The 'Appropriate' Project Approach
I recently attended a two-day workshop to help me get certified as a Scrum master. What made this class interesting is that I am a "traditionalist" -- a project manager who leads and manages projects using the waterfall approach. This was going to be a whole new ballgame for me.
While I am not particularly new to the concepts of agile, I was looking forward to learning the extended basic agile concepts, frameworks and skill sets, and learning to apply those skills.
Surprisingly, I understood more of Scrum than I thought I would and realized I was already implementing some agile principles into my waterfall projects. Most importantly, I realized that the debates surrounding waterfall versus Scrum may just be full of hot air.
The focus of those arguments is that one approach is categorically better than the other in all circumstances. That couldn't be farther from the truth. Traditional and agile frameworks are neither better nor worse than the other. But, either could be completely disastrous for a project if applied broadly.
One of the most important ideas I took away was the idea of 'appropriateness.' Scrum is about finding the right level of planning, documentation, velocity of task output, cost and schedule -- and not just per project, but per team. It's not about what is 'best,' but what is appropriate and suitably fits the set of circumstances at hand.
I began to think that if all project managers embraced this idea of using an appropriate approach instead of the perceived 'best' approach, projects could potentially get along much better than they currently are.
I think that what is appropriate for a project could be waterfall, it could be agile or it could be a hybrid. And that would mean project managers would have to be well versed in all kinds of approaches and understand several project management languages.
At the end of the two days, and after an online assessment, I became certified as a Scrum master, but I think I became more than that. I got better at being able to identify what a project needs and what a team needs. Now, I have a few choices as to which approach is appropriate to meet those needs and ensure success.
Do you think there can be a hybrid?
Congratulations on getting your Scrum Master certifiation.
I agree with your observation that most debate about waterfall vs. agile is nonesense. For me, the main reason it is nonesense is because very few project managers today are actually following purely waterfall methodology. It is simply impossible to do so today because of the relentless pressure for change and speed (unless you are leading one of those mega defense related project for the government).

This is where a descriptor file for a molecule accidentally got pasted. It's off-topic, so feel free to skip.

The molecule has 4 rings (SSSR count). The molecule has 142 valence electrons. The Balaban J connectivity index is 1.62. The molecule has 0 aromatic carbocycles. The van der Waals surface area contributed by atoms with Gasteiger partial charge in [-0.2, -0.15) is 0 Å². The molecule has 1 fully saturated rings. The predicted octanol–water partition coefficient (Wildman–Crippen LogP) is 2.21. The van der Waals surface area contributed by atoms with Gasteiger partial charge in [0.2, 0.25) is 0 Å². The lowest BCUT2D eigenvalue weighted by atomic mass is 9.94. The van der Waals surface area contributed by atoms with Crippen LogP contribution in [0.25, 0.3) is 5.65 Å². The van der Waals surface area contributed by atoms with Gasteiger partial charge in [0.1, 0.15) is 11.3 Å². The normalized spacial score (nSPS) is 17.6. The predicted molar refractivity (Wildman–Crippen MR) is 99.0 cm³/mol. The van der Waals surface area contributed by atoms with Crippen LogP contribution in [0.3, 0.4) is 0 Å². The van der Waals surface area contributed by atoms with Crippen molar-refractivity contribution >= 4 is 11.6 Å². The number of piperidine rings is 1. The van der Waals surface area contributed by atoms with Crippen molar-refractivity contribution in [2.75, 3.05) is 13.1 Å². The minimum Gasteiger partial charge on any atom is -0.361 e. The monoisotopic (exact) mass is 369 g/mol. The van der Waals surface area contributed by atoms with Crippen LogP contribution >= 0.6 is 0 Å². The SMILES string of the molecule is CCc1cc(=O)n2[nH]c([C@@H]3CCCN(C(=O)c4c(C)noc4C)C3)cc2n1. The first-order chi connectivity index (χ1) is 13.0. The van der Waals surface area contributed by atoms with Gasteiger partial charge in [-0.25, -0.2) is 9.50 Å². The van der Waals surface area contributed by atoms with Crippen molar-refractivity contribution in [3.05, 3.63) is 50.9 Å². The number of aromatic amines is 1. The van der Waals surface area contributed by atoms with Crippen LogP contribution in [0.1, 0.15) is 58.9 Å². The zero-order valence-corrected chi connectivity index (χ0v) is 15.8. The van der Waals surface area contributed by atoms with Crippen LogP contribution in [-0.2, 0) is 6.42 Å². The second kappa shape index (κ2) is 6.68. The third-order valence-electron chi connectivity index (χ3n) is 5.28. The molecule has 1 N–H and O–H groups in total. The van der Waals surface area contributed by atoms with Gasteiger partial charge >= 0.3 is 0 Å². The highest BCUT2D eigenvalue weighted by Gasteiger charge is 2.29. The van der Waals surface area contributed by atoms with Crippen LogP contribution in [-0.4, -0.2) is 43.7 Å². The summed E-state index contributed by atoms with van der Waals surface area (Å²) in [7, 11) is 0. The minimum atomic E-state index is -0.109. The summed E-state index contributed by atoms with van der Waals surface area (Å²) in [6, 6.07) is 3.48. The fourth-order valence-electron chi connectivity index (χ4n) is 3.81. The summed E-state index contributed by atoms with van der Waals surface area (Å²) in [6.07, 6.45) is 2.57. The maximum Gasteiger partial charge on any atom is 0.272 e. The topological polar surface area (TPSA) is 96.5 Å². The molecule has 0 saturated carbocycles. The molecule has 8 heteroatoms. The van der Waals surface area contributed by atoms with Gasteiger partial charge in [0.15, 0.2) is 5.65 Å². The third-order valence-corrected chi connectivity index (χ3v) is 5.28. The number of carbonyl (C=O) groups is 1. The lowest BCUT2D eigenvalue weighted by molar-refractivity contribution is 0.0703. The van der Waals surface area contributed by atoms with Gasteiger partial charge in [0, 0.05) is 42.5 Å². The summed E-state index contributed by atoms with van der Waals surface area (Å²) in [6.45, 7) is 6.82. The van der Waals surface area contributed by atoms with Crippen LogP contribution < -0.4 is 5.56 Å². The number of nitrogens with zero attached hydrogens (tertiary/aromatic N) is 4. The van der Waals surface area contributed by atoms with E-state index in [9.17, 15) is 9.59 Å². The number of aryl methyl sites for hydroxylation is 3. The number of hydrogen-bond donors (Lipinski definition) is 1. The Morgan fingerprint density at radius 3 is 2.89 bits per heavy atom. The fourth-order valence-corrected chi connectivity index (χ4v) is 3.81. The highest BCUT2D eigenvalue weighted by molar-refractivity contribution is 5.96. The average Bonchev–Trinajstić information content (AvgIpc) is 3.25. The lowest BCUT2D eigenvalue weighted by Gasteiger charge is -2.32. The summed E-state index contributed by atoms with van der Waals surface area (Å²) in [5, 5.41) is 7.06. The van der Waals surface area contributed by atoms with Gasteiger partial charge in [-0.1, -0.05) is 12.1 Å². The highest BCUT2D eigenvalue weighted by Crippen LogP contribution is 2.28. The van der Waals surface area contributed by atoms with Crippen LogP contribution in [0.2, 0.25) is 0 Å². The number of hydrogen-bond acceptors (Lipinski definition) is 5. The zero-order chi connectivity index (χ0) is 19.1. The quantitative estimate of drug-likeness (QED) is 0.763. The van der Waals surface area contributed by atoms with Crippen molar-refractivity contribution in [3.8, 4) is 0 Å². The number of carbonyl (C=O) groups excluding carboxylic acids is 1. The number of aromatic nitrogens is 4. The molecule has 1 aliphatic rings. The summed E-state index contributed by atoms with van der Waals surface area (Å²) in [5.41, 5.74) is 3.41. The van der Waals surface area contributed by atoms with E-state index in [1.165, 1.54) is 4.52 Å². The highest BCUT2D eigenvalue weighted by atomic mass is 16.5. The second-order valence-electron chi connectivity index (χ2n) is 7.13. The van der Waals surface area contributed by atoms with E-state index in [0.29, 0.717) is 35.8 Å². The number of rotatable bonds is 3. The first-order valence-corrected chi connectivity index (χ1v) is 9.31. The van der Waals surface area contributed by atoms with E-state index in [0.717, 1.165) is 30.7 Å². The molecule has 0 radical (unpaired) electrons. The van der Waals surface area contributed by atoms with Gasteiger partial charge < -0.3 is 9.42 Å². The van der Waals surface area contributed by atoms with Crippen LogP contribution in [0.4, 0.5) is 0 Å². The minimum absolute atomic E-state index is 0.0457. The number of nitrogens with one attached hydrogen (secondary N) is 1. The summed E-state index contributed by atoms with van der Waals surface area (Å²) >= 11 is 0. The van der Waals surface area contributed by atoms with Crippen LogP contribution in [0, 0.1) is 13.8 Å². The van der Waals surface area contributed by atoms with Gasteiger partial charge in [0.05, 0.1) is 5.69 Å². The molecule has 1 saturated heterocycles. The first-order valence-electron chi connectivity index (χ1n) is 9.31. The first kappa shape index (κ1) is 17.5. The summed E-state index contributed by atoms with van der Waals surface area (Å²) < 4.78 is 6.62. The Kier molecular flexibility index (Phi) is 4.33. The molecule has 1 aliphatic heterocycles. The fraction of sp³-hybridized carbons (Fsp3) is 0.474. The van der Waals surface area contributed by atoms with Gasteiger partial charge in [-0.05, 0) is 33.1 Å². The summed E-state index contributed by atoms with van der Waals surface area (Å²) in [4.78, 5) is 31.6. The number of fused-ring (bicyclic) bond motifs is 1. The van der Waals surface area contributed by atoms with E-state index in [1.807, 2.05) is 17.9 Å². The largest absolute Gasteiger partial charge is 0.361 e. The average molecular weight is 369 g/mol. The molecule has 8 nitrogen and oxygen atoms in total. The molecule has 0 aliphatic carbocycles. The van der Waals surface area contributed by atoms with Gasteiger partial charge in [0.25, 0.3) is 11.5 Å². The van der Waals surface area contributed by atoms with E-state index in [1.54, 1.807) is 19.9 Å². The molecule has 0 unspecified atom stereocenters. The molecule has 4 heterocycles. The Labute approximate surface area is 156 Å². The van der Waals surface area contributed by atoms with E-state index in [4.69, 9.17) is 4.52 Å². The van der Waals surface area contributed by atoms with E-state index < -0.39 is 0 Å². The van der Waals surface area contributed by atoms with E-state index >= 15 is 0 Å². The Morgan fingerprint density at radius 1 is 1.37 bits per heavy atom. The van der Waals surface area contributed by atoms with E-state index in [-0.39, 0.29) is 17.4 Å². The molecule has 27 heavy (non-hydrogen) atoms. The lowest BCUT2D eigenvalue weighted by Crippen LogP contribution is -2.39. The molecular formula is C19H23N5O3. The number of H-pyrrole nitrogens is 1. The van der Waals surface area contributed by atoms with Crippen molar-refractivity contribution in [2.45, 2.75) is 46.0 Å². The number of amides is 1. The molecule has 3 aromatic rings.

Today, most project managers are already using a hybrid of traditional and agile practices even if they don't set out to do so. In fact, for some projects that involve integrating vendor systems (COTS or System Integration Projects), only a hybrid approach will actuall work. These types of project do not lend themselves to using the pure agile model.
So although we may not recognize it, most of us are already using a hybrid approach to projects.
|Chan Keen Soon|
Salient points you raise there. I personally think most projects run in a 'hybrid approach' too.
The only thing that is disconcerting in my opinion is the strong marketing push for "agile" as the best methodology. While I can see the merits, and have adopted some agile-like practices in my past projects, I am not fully convinced it is THE magical solution.
This is especially when there are enterprise systems that are mission-critical in nature. Such systems in the requirements and design phases, simply need stricter scope and more thought out designs, which are critical for its longevity and performance.
Eg: Banking systems simply need platforms or customizations which are locked in in terms of requirements and design, else if you face changes frequently, it wreaks havoc on your development, testing, security and performance. A PURE Agile approach does not work, and I have found it much better with mini-waterfalls instead.
There is no "or" but always an "and" as it fits best - every situation and each project is unique, and so is the decision. Hybrid is traditional and/or agile combined at the right time and the right work package to optimize the overall outcome.
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